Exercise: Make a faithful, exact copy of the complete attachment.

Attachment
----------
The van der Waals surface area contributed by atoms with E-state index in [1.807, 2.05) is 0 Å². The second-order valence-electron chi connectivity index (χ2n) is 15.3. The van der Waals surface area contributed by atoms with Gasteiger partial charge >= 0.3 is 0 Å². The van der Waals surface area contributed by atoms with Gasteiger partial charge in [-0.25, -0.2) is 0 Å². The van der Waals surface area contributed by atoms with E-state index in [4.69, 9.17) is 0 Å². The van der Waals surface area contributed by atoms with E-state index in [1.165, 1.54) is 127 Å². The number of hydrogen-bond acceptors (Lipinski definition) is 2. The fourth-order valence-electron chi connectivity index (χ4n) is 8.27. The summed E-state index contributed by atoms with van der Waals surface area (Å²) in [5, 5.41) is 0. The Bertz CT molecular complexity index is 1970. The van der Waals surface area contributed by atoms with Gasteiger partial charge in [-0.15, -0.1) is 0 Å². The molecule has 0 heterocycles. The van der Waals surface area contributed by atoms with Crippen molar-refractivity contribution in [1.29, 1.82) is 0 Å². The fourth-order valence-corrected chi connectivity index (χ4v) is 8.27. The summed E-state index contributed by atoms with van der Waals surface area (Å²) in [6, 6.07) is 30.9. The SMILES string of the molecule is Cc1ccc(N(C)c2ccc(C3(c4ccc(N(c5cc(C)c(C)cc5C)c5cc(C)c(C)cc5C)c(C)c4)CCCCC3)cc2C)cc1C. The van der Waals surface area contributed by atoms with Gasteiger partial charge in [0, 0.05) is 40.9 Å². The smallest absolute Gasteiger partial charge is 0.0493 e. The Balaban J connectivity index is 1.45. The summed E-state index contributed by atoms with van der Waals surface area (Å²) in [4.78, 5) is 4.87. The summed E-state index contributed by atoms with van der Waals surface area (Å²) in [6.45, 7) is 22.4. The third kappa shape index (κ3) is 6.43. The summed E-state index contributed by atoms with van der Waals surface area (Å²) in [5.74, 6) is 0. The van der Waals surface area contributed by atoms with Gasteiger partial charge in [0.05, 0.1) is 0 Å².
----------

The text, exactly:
The van der Waals surface area contributed by atoms with E-state index in [1.807, 2.05) is 0 Å². The second-order valence-electron chi connectivity index (χ2n) is 15.3. The van der Waals surface area contributed by atoms with Gasteiger partial charge >= 0.3 is 0 Å². The van der Waals surface area contributed by atoms with Gasteiger partial charge in [-0.25, -0.2) is 0 Å². The van der Waals surface area contributed by atoms with E-state index in [4.69, 9.17) is 0 Å². The van der Waals surface area contributed by atoms with E-state index in [1.165, 1.54) is 127 Å². The number of hydrogen-bond acceptors (Lipinski definition) is 2. The fourth-order valence-electron chi connectivity index (χ4n) is 8.27. The summed E-state index contributed by atoms with van der Waals surface area (Å²) in [5, 5.41) is 0. The Bertz CT molecular complexity index is 1970. The van der Waals surface area contributed by atoms with Gasteiger partial charge in [-0.15, -0.1) is 0 Å². The molecule has 0 heterocycles. The van der Waals surface area contributed by atoms with Crippen molar-refractivity contribution in [1.29, 1.82) is 0 Å². The fourth-order valence-corrected chi connectivity index (χ4v) is 8.27. The summed E-state index contributed by atoms with van der Waals surface area (Å²) in [6, 6.07) is 30.9. The SMILES string of the molecule is Cc1ccc(N(C)c2ccc(C3(c4ccc(N(c5cc(C)c(C)cc5C)c5cc(C)c(C)cc5C)c(C)c4)CCCCC3)cc2C)cc1C. The van der Waals surface area contributed by atoms with Gasteiger partial charge in [0, 0.05) is 40.9 Å². The smallest absolute Gasteiger partial charge is 0.0493 e. The Balaban J connectivity index is 1.45. The summed E-state index contributed by atoms with van der Waals surface area (Å²) in [4.78, 5) is 4.87. The summed E-state index contributed by atoms with van der Waals surface area (Å²) in [6.45, 7) is 22.4. The third kappa shape index (κ3) is 6.43. The summed E-state index contributed by atoms with van der Waals surface area (Å²) in [5.74, 6) is 0. The van der Waals surface area contributed by atoms with Gasteiger partial charge in [0.05, 0.1) is 0 Å².